january 4th journal

It’s Monday, and the first day back to school after winter break. My 15-year-old’s school computer had gone completely out of battery and the school-issued modem was also completely out of power, so we put off school start until everything could charge for about a half hour.

In true form, my teenager made some really funny comments as he was doing his work; here’s my favorite from today, which I also posted on twitter:

teenager: there are ten to one hundred quadrillion ants on the planet
me: AUGH

I like to start my weeks on Mondays; Sunday, for me, is still part of the weekend and since I don’t attend any religious services on Sundays, it makes sense to me that Monday starts the week. Even though I don’t have a lot to do right now that might qualify as ‘work,’ having the structure is still helpful.

I read a tweet by @prisonculture, Mariame Kaba, (who is amazing, please follow them if possible) that pointed out that we aren’t going to fix this *waves generally at things* in 2021.

“The United States won’t have COVID under control in 2021 and the population is in no way ready for the implications.”

@prisonculture (click to see the tweet)

Based only on the fucked-up and ridiculous way the vaccines are being rolled out here, I think she is completely right about this. I don’t expect to come out of personal quarantine until probably 2022. I want my children to be safe and I want to be safe and I want the world to be at least safe enough to breathe near others that don’t live in your own house without catching the virus; but I don’t know how we can get to that place. In the meantime, I’ve come to a place of acceptance regarding all the staying-inside that needs to happen now and for the foreseeable future. This is made somewhat easier by already being introverted with chronic illnesses, but I miss things like coffee shops and how the inside of the post office smells and running errands followed by a sandwich at a nearby restaurant.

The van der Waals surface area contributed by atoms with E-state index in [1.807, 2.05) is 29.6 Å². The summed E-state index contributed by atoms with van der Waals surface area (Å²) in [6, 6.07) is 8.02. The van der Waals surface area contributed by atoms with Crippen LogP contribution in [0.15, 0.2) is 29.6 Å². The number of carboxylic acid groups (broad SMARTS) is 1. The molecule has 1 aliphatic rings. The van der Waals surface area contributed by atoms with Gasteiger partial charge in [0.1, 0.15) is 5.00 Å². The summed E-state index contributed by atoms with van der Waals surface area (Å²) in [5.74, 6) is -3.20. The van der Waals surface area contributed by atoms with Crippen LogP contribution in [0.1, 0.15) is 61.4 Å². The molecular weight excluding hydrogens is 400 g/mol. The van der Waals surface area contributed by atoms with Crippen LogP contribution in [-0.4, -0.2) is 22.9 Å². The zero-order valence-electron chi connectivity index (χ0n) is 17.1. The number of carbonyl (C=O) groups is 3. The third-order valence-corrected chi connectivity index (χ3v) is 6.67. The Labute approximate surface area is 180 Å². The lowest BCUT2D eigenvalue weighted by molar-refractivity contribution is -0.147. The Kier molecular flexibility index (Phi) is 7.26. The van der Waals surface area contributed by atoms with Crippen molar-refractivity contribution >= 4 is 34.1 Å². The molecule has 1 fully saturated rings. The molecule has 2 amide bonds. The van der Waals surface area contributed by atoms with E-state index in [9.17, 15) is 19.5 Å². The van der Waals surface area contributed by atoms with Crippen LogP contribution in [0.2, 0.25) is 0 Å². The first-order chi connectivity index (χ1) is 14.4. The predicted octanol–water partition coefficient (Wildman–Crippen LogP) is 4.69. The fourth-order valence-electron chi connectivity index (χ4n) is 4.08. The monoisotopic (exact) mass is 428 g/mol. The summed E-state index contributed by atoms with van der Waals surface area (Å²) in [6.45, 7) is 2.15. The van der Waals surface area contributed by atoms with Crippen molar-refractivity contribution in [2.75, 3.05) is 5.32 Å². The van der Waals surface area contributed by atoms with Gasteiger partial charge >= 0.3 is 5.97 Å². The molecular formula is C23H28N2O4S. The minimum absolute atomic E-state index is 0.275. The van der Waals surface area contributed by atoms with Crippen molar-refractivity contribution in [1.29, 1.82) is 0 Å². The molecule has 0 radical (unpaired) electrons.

The world will not be the same post-pandemic as it was in the Before Times, and I am still mentally wrestling with what this means, even just for me as an individual. The way I learned to live my life over the past four decades can’t be how I live in my right now and in my future decades. It’s almost all new, and no matter how accustomed I am at the moment to the various safety measures we’ve taken as a household to keep ourselves safe, I know that I haven’t fully realized yet how I’m going to cope with never doing life the way I did before. It’s almost too complex to get my head around it.

It reminds me of the way I read speculative fiction (like Octavia Butler or Andre Norton) and wonder what it might feel like to be the first people on a terraformed planet and how everything that needs doing will be totally different from anything those people did before, even though they might have practiced doing all those things. It’s an uncomfortable, doubtful feeling. It feels potentially nightmarish, living in a place where you can’t breathe the air or the gravity is different or all your time needs to be taken up with getting potable water with the tech you brought with you. It scares me and I wonder how a person survives something like that. I guess you would just have to keep doing what works and stop doing what doesn’t, and hope that mistakes don’t do huge amounts of harm.


Nix Kelley
Co-parent to multiple kids. Writer. Death doula. Member of the Order of the Good Death. Seeker on the Path of Light. Queer, non-binary, & trans.


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